17
Jul

This post was written by American Traveler Staffing Professionals

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Tags: Ecuador ; Ecuador in South America ; farm in Ecuador ; grad from PT school ; Physical Therapist Career ; Physical Therapist salary ; therapist jobs in Texas ; travel physical therapist ; Travel PT ; travel therapist ; volunteer physical therapist ;

Today’s post comes from Cheryl, a Travel PT from American Traveler. Thanks Cheryl!

When I was a new grad from PT school, I remember learning about travel therapy.  Because I was not fond of change, the thought of starting a newTravel Physical Therapist - Cheryl R. job every three months did not sound appealing to me, but rather intimidating.  Now, having been a traveler for the past eight years, I can’t think of my life any other way.  I love the people I get to meet and the new places I get to see. I learn new customs in my very own country because each area has its own little twist on life. (For example, I “might could” eat BBQ every day of my life in Texas if I had a fixin’ to do so!)  But what I love the most about travel is that it allows me to live a very unique life.

Fifteen years ago I stumbled upon a little country called Ecuador in South America when I signed up as a volunteer physical therapist for two weeks. I fell head over heels in love with this special place. Some years later, I purchased a gorgeous 24 acre farm in the subtropics of Ecuador. I thought I could make a go of it as a farmer with my only qualification being that I loved the outdoors.  (And I had Samuel, my farm hand!) Well things didn’t quite go as planned. The dairy farm didn’t bring in enough money to live on and I realized that besides loving the outdoors, I also loved animals and I did not like selling a cow to the meat factory if she didn’t produce enough milk.  So it was back to the States to work.  I was not ready to give up on my piece of heaven though, so thus began my career as a Travel Therapist.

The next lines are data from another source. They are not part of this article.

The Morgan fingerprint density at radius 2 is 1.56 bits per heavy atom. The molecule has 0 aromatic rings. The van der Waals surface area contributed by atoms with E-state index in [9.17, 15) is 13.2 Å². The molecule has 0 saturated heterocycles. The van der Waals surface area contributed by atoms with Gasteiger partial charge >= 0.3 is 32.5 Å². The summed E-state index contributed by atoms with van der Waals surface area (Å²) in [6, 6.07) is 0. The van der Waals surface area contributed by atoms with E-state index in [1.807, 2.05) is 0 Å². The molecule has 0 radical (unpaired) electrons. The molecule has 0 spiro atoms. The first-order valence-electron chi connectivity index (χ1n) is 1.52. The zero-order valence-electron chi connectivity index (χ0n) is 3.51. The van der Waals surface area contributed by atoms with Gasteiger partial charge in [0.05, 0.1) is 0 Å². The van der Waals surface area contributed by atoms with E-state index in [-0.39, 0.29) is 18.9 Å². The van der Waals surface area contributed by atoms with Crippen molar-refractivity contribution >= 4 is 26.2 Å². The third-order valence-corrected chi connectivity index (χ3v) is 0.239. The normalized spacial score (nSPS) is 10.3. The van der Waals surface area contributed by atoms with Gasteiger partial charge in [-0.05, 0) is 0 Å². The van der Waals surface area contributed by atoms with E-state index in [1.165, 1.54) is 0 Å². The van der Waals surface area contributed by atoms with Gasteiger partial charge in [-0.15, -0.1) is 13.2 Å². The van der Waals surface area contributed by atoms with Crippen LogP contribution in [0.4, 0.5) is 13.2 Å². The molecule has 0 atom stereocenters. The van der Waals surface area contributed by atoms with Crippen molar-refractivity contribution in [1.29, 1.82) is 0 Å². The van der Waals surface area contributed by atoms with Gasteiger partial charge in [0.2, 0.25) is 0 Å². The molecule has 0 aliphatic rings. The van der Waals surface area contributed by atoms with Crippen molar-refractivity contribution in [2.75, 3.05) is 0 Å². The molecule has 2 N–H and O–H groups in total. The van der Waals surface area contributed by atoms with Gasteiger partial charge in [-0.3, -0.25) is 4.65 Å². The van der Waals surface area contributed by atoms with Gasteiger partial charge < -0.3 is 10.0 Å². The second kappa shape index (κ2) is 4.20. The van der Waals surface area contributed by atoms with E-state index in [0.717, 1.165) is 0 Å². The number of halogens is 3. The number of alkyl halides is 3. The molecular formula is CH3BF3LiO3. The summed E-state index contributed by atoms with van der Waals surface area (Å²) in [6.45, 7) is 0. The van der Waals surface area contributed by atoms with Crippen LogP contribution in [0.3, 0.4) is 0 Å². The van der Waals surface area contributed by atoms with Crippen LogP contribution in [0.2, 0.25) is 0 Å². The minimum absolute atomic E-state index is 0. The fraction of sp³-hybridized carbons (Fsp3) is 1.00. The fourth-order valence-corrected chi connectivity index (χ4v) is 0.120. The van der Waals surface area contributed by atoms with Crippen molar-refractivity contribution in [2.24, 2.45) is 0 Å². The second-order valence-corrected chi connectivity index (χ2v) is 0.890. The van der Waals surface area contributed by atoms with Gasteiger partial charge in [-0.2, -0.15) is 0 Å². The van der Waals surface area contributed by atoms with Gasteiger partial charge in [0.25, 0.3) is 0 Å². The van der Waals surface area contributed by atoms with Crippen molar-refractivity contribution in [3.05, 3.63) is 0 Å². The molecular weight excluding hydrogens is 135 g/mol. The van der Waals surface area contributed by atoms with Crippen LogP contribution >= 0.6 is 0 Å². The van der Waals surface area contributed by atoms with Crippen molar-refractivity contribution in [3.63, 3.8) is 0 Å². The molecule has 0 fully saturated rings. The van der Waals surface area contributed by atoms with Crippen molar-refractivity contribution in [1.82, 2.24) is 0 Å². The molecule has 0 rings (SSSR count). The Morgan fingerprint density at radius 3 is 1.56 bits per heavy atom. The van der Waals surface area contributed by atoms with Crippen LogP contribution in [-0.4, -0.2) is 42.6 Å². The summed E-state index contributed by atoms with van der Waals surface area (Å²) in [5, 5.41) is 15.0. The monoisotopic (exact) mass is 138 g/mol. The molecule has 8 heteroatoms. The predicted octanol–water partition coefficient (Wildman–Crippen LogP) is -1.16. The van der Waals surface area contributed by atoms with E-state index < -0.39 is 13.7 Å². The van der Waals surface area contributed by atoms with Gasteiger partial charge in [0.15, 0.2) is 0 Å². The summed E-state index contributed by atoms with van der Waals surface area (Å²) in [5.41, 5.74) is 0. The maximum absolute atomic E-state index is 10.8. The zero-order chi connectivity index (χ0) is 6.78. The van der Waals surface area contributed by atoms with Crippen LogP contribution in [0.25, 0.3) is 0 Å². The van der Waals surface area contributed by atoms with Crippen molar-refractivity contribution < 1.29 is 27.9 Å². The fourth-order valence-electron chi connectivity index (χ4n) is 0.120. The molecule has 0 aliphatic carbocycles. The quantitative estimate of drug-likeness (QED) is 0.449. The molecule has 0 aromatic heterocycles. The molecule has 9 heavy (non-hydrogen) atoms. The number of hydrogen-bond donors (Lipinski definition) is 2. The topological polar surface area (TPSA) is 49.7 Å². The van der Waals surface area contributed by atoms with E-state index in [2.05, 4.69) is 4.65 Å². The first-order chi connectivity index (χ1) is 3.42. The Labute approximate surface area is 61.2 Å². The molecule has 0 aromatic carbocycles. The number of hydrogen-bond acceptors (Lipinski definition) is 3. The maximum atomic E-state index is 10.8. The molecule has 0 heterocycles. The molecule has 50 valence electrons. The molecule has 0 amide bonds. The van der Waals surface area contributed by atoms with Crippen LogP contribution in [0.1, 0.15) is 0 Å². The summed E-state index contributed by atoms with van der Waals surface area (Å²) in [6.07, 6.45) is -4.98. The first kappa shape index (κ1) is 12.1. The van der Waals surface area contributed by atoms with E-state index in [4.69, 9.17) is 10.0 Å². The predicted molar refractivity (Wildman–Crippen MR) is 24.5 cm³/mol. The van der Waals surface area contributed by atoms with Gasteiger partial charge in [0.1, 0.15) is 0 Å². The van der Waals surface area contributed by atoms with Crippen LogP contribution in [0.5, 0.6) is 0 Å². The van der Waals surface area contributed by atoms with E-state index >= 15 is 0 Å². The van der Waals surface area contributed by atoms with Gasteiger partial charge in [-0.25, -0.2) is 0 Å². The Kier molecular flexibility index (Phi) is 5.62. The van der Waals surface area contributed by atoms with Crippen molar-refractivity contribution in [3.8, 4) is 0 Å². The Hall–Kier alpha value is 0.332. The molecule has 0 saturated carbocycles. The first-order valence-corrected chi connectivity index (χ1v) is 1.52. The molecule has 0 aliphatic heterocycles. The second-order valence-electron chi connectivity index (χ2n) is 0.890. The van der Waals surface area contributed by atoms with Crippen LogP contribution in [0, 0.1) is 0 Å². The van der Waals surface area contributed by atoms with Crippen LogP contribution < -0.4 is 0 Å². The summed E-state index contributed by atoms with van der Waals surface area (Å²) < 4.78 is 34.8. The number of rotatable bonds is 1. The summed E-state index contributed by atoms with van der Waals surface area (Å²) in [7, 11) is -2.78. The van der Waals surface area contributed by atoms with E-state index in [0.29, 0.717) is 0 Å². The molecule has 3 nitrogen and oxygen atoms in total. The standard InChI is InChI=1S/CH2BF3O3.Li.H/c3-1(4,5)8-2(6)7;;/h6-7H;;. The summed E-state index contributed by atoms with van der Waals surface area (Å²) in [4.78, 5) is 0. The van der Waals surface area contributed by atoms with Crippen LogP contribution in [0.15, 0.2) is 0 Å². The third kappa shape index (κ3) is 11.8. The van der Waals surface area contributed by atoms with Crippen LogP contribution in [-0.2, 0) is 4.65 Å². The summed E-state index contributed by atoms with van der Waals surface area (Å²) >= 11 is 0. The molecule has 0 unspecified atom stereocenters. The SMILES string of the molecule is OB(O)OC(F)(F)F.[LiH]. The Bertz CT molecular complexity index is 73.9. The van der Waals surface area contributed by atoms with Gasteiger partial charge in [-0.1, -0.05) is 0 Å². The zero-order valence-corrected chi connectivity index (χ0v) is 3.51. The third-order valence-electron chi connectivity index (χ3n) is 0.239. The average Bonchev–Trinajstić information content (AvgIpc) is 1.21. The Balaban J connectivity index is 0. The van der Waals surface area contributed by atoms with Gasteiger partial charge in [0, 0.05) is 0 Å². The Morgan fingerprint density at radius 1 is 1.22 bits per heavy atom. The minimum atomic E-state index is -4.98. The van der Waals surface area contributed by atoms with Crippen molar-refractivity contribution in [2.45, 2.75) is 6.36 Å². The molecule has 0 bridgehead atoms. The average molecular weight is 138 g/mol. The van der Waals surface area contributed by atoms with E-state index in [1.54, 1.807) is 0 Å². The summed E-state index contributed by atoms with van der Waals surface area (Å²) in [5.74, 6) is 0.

What more could I ask for?  A job where I only have to commit to 13 weeks at a time making an awesome salary that would then allow me to live an entire half a year on the farm.  Many people wonder how I can manage it. It takes a little juggling and planning, but it is all worth it. My farm is my home and I do not own a house in the U.S.  I call my recruiter (Kimberly) when it is time to head back to work and she begins the search for an assignment. I arrive back in the States and find a place to live.  I’ve tried it all– hotels, roommates, shared housing, RV’s, family members, and now I live with my boyfriend in Houston.   To keep up with the farm, I call my farm hand every couple of weeks to see how things are going.  Technology has allowed me to be able to do my banking in Ecuador online. I don’t get involved with phone contracts, but do “pay as you go” in both countries which is fairly reasonable price. Then, I return to Ecuador with money for new farm projects.  The cost of living is very low in Ecuador which helps immensely. I also have private medical insurance there so I am covered. I truly get the best of both worlds!

Come back next week for Part 2 of my blog. Part 2 will have my beautiful retreat video and I will talk more about the road to a better life through my Physical Therapist Career.

:-)


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